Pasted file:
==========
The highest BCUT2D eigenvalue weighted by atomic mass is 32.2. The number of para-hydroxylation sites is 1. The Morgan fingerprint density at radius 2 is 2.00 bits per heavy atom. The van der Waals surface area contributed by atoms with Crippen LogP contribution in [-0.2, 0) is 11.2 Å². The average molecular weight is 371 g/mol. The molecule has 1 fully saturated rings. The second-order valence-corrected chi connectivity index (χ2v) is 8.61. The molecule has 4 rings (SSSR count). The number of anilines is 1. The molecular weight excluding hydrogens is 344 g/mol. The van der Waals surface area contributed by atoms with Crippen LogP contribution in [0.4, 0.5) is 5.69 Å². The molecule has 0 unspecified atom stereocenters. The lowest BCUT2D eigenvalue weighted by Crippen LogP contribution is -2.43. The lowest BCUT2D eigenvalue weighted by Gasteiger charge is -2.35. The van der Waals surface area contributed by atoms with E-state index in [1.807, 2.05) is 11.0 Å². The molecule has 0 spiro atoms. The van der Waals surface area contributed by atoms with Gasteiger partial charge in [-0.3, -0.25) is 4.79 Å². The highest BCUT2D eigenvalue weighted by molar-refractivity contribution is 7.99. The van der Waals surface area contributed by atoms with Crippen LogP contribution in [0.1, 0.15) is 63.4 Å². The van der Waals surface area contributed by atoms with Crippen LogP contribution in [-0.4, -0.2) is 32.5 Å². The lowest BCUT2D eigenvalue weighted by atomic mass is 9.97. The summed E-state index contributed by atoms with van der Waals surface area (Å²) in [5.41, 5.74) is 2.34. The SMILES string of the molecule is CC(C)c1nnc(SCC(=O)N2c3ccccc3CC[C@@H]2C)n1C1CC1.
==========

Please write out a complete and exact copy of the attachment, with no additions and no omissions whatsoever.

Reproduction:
The highest BCUT2D eigenvalue weighted by atomic mass is 32.2. The number of para-hydroxylation sites is 1. The Morgan fingerprint density at radius 2 is 2.00 bits per heavy atom. The van der Waals surface area contributed by atoms with Crippen LogP contribution in [-0.2, 0) is 11.2 Å². The average molecular weight is 371 g/mol. The molecule has 1 fully saturated rings. The second-order valence-corrected chi connectivity index (χ2v) is 8.61. The molecule has 4 rings (SSSR count). The number of anilines is 1. The molecular weight excluding hydrogens is 344 g/mol. The van der Waals surface area contributed by atoms with Crippen LogP contribution in [0.4, 0.5) is 5.69 Å². The molecule has 0 unspecified atom stereocenters. The lowest BCUT2D eigenvalue weighted by Crippen LogP contribution is -2.43. The lowest BCUT2D eigenvalue weighted by Gasteiger charge is -2.35. The van der Waals surface area contributed by atoms with E-state index in [1.807, 2.05) is 11.0 Å². The molecule has 0 spiro atoms. The van der Waals surface area contributed by atoms with Gasteiger partial charge in [-0.3, -0.25) is 4.79 Å². The highest BCUT2D eigenvalue weighted by molar-refractivity contribution is 7.99. The van der Waals surface area contributed by atoms with Crippen LogP contribution in [0.1, 0.15) is 63.4 Å². The van der Waals surface area contributed by atoms with Crippen LogP contribution in [-0.4, -0.2) is 32.5 Å². The lowest BCUT2D eigenvalue weighted by atomic mass is 9.97. The summed E-state index contributed by atoms with van der Waals surface area (Å²) in [5.41, 5.74) is 2.34. The SMILES string of the molecule is CC(C)c1nnc(SCC(=O)N2c3ccccc3CC[C@@H]2C)n1C1CC1.